|This article relies largely or entirely upon a single source. (December 2012)|
Corporate branding refers to the practice of promoting the brand name of a corporate entity, as opposed to specific products or services. The activities and thinking that go into corporate branding are different from product and service branding because the scope of a corporate brand is typically much broader. It should also be noted that while corporate branding is a distinct activity from product or service branding, these different forms of branding can, and often do, take place side-by-side within a given corporation. The ways in which corporate brands and other brands interact is known as the corporate brand architecture.
Corporate branding affects multiple stakeholders (e.g., employees, investors) and impacts many aspects of companies such as the evaluation of their product and services, corporate identity and culture, sponsorship, employment applications, brand extensions (see study Fetscherin and Usunier, 2012). It therefore can result in significant economies of scope since one advertising campaign can be used for several products. It also facilitates new product acceptance because potential buyers are already familiar with the name. However, this strategy may hinder the creation of distinct brand images or identities for different products: an overarching corporate brand reduces the ability to position a brand with an individual identity, and may conceal different products' unique characteristics.
Corporate branding is not limited to a specific mark or name. Branding can incorporate multiple touchpoints. These touchpoints include; logo, customer service, treatment and training of employees, packaging, advertising, stationery, and quality of products and services. Any means by which the general public comes into contact with a specific brand constitutes a touchpoint that can affect perceptions of the corporate brand.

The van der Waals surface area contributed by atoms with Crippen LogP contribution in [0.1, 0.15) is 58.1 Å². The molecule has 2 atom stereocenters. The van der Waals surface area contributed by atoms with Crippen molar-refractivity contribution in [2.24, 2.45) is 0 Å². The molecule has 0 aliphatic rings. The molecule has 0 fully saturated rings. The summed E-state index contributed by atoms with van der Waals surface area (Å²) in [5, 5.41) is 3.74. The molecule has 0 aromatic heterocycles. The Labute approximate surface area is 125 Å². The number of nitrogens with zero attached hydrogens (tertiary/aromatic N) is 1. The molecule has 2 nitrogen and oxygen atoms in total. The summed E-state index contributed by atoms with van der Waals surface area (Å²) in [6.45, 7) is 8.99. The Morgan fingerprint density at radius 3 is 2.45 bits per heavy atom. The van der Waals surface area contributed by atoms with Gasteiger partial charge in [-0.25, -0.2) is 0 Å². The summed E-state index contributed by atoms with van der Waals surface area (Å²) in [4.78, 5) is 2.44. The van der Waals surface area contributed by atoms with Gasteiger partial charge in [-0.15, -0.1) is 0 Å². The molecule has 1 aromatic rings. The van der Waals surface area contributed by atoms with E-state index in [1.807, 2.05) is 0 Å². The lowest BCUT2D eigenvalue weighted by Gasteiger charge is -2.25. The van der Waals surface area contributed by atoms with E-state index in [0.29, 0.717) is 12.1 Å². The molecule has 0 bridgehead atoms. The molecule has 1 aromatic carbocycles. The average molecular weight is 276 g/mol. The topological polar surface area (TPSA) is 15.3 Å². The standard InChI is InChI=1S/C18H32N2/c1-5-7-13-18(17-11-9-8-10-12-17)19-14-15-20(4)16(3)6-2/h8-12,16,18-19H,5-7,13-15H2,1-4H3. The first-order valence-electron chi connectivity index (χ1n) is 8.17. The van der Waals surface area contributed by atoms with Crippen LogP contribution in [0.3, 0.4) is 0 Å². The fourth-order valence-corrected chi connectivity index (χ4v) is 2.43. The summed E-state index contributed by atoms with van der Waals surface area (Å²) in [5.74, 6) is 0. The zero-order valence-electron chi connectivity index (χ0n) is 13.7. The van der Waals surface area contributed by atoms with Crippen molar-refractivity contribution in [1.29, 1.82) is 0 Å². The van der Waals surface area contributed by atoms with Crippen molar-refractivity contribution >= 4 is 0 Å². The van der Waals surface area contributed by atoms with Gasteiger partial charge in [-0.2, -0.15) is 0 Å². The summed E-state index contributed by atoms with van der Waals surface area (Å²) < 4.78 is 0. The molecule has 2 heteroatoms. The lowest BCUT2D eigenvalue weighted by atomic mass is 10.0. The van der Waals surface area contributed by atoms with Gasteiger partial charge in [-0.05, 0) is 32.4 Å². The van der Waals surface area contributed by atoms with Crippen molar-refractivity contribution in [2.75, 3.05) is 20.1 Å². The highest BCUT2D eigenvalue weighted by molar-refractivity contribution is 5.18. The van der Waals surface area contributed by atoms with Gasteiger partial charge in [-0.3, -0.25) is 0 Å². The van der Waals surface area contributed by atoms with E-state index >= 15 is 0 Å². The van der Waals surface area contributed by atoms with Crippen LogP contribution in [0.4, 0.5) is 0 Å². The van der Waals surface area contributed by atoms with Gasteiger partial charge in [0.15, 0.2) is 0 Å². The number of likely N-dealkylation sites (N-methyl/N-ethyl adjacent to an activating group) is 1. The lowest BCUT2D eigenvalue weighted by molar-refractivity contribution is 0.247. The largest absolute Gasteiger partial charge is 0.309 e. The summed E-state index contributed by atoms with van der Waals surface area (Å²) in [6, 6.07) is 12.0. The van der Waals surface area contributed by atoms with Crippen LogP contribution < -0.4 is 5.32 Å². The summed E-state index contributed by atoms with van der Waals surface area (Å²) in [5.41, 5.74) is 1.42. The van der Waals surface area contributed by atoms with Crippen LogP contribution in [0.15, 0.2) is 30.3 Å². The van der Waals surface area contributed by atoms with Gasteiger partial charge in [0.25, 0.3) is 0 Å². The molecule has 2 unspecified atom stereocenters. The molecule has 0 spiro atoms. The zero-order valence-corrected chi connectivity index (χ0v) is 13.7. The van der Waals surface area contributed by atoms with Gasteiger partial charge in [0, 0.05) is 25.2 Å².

It has been argued that successful corporate branding often stems from a strong coherence between what the company’s top management seek to accomplish (their strategic vision), what the company’s employees know and believe (lodged in its organizational culture), and how its external stakeholders perceived the company (their image of it). Misalignments between these three factors, may indicate an underperforming corporate brand. This type of corporate brand analysis has been labeled the Vision-Culture-Image (VCI) Alignment Model.
Changes in stakeholder expectations are causing an increasing number of corporations to integrate marketing, communications and corporate social responsibility into corporate branding. This trend is evident in campaigns such as IBM Smarter Planet, G.E. Ecomagination, The Coca-Cola Company Live Positively, and DOW Human Element. As never before, people care about the corporation behind the product. They do not separate their opinions about the company from their opinions of that company's products or services. This blending of corporate and product/service opinions is due to increasing corporate transparency, which gives stakeholders a deeper, clearer view into a corporation's actual behavior and actual performance. Transparency is, in part, a byproduct of the digital revolution, which has enabled stakeholders—employees, retirees, customers, business partners, supply chain partners, investors, neighbors—with the ability to share opinion about corporations via social media.
- MJ Hatch & M Schultz, Taking Brand Initiative: How Companies Can Align Their Strategy, Culture and Identity Through Corporate Branding (San Francisco: Jossey Bass, 2008).
- Balmer, John M. T. and Greyser, Stephen A. (eds.), Revealing the Corporation: Perspectives on identity, image, reputation, corporate branding, and corporate-level marketing, London: Routledge, 2003, ISBN 0-415-28421-X.
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- Marc Fetscherin, Jean-Claude Usunier, (2012) "Corporate branding: an interdisciplinary literature review", European Journal of Marketing, Vol. 46 Iss: 5, pp.733 - 753
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- Godin, Seth., "Purple Cow", ISBN 978-0141016405